Life..a miracle

Life..a miracle

Thursday, July 4, 2013

Taro at its best!

I have been in a phase where I am cooking a lot and yet never get the right set of pictures to post about it! It is laziness at its best and yes I am guilty as charged! But today has become an exception! It is the taro recipe that compelled me to post about it! This stir fry recipe is a quick-fix dinner option that I make almost every 15 - 20 days. Yet to this date I haven't posted about it. I was compelled to do so because a cute old lady asked me what it was in the local Indian store when I picking up a batch for my weekly meals. She humbly asked me, "Is this used to make a sabji?" and I was truly surprised to know something so common for me was still unknown to many!

I was introduced to taro as a root vegetable right since I was a kid. The earliest memories are of me plucking taro leaves for my aunt from her frontyard to make a delicious stew out of it. Back in India, vegetarians end up consuming a lot of root veggies to make up for the much needed meatiness in the meal. Taro is literally just that. I like to think of it as a meat for the vegetarians! ;)

Sorry I forgot to get a picture of how it looks originally, but the web is filled with them! The wiki page surely has some good info on it.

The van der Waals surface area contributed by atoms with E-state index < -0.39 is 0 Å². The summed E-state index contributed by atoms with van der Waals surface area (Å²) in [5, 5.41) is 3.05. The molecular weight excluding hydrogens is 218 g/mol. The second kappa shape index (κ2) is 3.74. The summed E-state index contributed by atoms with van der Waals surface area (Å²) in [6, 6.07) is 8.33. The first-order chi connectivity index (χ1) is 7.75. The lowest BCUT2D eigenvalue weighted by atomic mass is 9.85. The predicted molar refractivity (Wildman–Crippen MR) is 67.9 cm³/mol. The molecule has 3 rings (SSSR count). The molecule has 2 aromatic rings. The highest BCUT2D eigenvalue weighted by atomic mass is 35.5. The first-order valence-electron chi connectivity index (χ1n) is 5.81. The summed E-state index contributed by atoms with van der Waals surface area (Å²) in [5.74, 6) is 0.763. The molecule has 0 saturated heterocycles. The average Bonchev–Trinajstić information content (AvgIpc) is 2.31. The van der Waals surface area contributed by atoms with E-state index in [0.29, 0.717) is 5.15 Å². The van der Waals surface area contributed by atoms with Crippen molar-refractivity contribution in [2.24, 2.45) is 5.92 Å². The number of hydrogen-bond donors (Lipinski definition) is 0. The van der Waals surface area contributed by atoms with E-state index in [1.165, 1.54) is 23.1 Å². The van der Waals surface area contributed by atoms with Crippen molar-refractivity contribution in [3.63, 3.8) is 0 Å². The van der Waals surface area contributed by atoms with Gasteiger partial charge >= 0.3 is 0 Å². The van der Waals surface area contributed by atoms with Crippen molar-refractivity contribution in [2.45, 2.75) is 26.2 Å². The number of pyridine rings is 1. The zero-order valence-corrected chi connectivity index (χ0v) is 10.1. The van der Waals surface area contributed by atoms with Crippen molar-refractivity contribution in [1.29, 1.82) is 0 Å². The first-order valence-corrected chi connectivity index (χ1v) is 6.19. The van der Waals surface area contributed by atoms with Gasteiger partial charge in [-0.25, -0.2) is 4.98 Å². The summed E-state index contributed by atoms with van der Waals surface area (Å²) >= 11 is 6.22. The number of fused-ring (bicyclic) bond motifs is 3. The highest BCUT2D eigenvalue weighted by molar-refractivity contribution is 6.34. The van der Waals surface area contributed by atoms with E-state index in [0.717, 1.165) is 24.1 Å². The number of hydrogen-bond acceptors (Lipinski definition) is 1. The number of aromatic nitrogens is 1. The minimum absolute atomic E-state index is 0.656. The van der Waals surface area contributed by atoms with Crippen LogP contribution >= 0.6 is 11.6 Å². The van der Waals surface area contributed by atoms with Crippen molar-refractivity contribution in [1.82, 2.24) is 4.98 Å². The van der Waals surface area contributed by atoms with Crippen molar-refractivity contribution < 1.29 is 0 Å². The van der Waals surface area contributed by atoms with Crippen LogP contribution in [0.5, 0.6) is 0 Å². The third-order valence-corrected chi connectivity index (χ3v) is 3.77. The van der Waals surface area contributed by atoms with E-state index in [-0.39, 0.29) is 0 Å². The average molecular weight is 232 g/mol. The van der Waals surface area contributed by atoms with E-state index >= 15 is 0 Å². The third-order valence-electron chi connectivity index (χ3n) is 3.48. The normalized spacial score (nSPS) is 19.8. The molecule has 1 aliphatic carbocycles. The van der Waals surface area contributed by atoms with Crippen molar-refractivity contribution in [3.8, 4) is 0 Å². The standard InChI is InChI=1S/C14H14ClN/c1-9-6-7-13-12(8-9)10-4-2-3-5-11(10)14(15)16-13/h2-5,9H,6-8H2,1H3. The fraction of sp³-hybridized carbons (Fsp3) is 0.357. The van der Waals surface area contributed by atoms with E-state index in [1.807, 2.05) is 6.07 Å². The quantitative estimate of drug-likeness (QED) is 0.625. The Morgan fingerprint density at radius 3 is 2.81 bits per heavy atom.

This stir-fry is simple and is ready in no time! It is dry and hence goes really well as a side with just simple dal-rice or some hot phulkas! I love it so much that I can have a bowlful of it and in fact I have ideas for making it as an appetizer, all that meatiness would surely go well with a nice cold margarita or a beer!

Arvi chi bhaji (Taro Stir-fry)
6-8 med. sized taro root (2-3 inches long)
1 tsp Ajwain seeds
1 tsp Turmeric power
0.5 tsp Asafoetida powder
1.5 tsp Red chili powder
2 tsp Coriander-cumin powder
1.5 tsp Amchur (dry mango powder)
1 tsp Mustard seeds for tempering
2-3 Curry leaves
2 -3 tbsp Oil to stir-fry
Juice of 1/2 Lime
Salt to taste
Chopped coriander to garnish
Boiled taro root

  • Boil the taro just like you would boil a potato. I usually do this in a pressure cooker and let it steam for about 4 whistles. Once boiled and cooled, peel the taro skin and chopped it into 1 inch pieces. 
  • Use a non-stick pan to be able to handle the stickiness of the taro with minimal trouble. Add oil to the pan and once heated add the mustard seeds and the curry leaves. Once the seeds crackle,  add the turmeric powder and asafoetida. Once these are cooked in the oil, add in the rest of the spices. We add all the spices into the tempering so that it coats the taro uniformly.
  • Once all the spices are cooked add the taro pieces and let it saute well on med-high heat. Once the edges of the taro start to brown season with salt and add the lime juice. Garnish with coriander and serve with some hot phulkas!
It is a root that you would feel a little awkward to pick up considering its muddy hairy look along with the sticky texture it gets once steamed. But my humble request to all of you will be please look beyond that! It's a delicious root and really quick to work with especially in these hot summer months!
Until next time..

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